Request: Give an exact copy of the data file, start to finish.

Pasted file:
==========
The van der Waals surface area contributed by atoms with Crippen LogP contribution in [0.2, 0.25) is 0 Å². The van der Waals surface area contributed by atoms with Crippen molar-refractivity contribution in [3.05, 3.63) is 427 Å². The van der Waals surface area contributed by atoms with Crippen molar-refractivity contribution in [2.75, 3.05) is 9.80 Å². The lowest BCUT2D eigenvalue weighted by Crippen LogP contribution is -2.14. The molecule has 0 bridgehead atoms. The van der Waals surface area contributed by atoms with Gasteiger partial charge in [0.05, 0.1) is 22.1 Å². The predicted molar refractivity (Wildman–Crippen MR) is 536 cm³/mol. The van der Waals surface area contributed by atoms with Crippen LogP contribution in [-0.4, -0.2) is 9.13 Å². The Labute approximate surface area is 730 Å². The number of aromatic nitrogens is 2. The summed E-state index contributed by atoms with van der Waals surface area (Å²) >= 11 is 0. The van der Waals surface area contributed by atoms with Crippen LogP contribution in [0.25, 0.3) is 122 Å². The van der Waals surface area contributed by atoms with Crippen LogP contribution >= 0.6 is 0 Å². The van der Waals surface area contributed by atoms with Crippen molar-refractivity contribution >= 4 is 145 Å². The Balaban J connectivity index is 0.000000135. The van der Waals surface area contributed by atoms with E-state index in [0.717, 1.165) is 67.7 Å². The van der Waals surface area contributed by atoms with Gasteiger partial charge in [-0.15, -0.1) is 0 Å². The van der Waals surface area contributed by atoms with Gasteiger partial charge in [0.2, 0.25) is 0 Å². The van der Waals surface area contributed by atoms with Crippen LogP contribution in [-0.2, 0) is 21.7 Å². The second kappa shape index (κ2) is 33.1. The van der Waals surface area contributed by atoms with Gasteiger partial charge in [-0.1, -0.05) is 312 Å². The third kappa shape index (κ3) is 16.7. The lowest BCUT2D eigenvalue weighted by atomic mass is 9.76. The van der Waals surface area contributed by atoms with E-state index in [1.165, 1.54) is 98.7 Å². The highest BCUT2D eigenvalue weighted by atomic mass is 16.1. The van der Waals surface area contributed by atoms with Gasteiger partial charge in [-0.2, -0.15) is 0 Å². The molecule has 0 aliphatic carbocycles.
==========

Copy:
The van der Waals surface area contributed by atoms with Crippen LogP contribution in [0.2, 0.25) is 0 Å². The van der Waals surface area contributed by atoms with Crippen molar-refractivity contribution in [3.05, 3.63) is 427 Å². The van der Waals surface area contributed by atoms with Crippen molar-refractivity contribution in [2.75, 3.05) is 9.80 Å². The lowest BCUT2D eigenvalue weighted by Crippen LogP contribution is -2.14. The molecule has 0 bridgehead atoms. The van der Waals surface area contributed by atoms with Gasteiger partial charge in [0.05, 0.1) is 22.1 Å². The predicted molar refractivity (Wildman–Crippen MR) is 536 cm³/mol. The van der Waals surface area contributed by atoms with Crippen LogP contribution in [-0.4, -0.2) is 9.13 Å². The Labute approximate surface area is 730 Å². The number of aromatic nitrogens is 2. The summed E-state index contributed by atoms with van der Waals surface area (Å²) >= 11 is 0. The van der Waals surface area contributed by atoms with Crippen LogP contribution in [0.25, 0.3) is 122 Å². The van der Waals surface area contributed by atoms with Crippen LogP contribution >= 0.6 is 0 Å². The van der Waals surface area contributed by atoms with Crippen molar-refractivity contribution >= 4 is 145 Å². The Balaban J connectivity index is 0.000000135. The van der Waals surface area contributed by atoms with E-state index in [0.717, 1.165) is 67.7 Å². The van der Waals surface area contributed by atoms with Gasteiger partial charge in [-0.15, -0.1) is 0 Å². The van der Waals surface area contributed by atoms with Gasteiger partial charge in [0.2, 0.25) is 0 Å². The van der Waals surface area contributed by atoms with Crippen LogP contribution in [-0.2, 0) is 21.7 Å². The second kappa shape index (κ2) is 33.1. The van der Waals surface area contributed by atoms with Gasteiger partial charge in [-0.1, -0.05) is 312 Å². The third kappa shape index (κ3) is 16.7. The lowest BCUT2D eigenvalue weighted by atomic mass is 9.76. The van der Waals surface area contributed by atoms with E-state index in [1.165, 1.54) is 98.7 Å². The highest BCUT2D eigenvalue weighted by atomic mass is 16.1. The van der Waals surface area contributed by atoms with Gasteiger partial charge in [-0.2, -0.15) is 0 Å². The molecule has 0 aliphatic carbocycles.